FURNISHINGS COST: few £'s DIFFICULTY: 2, Moderate
A vital part to any vintage caravan is the furnishing. The likelihood is that your vintage caravan has its original interior. However it may be vintage, but maybe is looking a bit tired after years of use. The good news is that there are many companies that offer upholstery re-covering services for caravans. You can get all of the seats recovered professionally from around £400. Don't forget, if you're handy with a sewing machine, you can make your own covers to slip onto the original covers.
With such a wealth of back issues of magazines from the 1950's to the present day, I thought it would be nice to share some of the interesting memorabilia I've collected over the years. Here you will find many articles, images, publications, adverts and items from days gone. Hopefully it will be of some interest. Keep checking as I will update this page weekly! *You can click on the images to enlarge them* (All images are copyrighted to me unless stated)
This vintage article shows that caravans aren't slow! It is reporting the new world record attempt made my Sprite to establish a world speed record for touring caravans. The attempt was successful and wasn't broken until 1985. This stunt not only proved that caravans are far from slow, but also proved the durability of Sprite touring caravans, increasing sales the following year.
The Car Cruiser brand had been around since way before the War. Specialising in streamlined, lightweight tourers. Towards the 1960's, Car Cruiser developed a reputation for building top of the range luxury caravans which were hugely popular with caravan buyers. This is a Car Cruiser Carousel EK, complete with two entrance doors (one to the bathroom) and 'boated' roof.
This article praises the uses of Velcro in the modern touring caravan. Click on the image to read the article advertising Velcro - that by 1964 would have been a fairly new product. Although the article may be old, the uses for Velcro still apply today!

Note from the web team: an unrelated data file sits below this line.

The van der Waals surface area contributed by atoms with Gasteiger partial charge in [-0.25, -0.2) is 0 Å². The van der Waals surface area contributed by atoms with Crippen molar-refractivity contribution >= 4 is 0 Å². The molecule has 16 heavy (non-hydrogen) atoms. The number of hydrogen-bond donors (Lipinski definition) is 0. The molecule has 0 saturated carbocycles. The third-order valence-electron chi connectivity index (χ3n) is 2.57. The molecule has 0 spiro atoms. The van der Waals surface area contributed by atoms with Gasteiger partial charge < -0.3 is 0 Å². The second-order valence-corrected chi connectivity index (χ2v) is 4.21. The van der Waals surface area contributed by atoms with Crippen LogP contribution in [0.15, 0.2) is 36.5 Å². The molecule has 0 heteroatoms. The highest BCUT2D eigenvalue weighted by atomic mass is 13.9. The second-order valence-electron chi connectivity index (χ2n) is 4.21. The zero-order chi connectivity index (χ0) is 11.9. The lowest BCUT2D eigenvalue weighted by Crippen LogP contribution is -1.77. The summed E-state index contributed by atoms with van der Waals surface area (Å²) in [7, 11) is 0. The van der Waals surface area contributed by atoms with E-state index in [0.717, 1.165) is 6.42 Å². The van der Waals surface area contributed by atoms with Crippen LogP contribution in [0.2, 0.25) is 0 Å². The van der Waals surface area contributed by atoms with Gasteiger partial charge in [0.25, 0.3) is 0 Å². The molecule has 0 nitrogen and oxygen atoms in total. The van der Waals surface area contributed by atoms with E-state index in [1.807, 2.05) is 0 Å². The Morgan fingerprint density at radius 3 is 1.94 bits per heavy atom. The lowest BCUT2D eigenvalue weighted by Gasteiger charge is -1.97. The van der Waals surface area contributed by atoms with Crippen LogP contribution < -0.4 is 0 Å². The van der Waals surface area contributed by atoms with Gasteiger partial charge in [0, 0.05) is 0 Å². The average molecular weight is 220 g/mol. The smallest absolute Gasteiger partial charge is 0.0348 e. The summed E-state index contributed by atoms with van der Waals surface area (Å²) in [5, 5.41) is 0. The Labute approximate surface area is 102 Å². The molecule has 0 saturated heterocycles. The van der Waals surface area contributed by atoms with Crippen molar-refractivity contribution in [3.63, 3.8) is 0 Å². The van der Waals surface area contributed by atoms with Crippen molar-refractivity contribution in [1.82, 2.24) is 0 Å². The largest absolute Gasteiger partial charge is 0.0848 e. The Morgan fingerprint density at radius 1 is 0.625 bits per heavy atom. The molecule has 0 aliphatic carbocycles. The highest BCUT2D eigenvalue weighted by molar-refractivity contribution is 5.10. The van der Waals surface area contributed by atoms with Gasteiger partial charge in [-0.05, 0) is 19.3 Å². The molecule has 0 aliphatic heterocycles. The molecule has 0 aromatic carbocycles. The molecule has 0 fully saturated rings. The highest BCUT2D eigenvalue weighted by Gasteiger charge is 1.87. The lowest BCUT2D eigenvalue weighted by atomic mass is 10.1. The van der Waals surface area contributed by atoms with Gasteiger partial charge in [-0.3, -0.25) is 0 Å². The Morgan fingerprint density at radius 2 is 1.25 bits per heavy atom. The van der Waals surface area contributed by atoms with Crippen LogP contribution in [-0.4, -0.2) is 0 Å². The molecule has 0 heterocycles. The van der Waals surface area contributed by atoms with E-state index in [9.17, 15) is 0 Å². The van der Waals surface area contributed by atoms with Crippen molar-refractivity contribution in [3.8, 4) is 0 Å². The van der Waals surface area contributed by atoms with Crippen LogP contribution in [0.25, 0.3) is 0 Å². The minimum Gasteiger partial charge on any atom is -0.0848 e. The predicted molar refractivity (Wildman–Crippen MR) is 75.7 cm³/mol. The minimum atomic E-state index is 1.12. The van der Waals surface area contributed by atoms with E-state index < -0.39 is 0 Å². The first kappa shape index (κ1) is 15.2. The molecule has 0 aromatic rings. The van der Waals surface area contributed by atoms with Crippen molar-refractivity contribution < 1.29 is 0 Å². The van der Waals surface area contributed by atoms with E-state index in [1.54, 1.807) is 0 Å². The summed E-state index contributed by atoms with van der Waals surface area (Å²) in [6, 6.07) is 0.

This shot shows the interior of the 1965 Sprite 400. The 10ft four berth certainly packed a lot into such a tiny caravan. The colours featured are very typical of this era and hopefully this image may provide some inspiration for your 1960's tourer.
Here's a great image of the 1965 Sprite 400 with a Hillman Imp - the ideal towcar for this tiny tourer. Weighing in at 11 and 1/4 cwt (573 Kgs) the 400 was certainly lightweight. Sprites were made with a timber framed body, hardboard interior and aluminium exterior panelling and insulated with glass fibre. This couple are enjoying a spot of lunch in an open field as in 1965 "casual camping" was still permitted where you could pitch up anywhere you liked.
By 1953, Sam Alper had been producing caravans for just four years and his new "Streamlite Sprite" range was proving increasingly popular. Affordable, durable and lightweight the Sprite Major bought caravaning to the realms of many who began to see caravanning as a fantastic cheap holiday. This painted scene is not too far from the reality of the camping world in 1953. Casual Camping was still legal in Great Britain, meaning that you could pull up pretty much wherever you wanted to stay the night.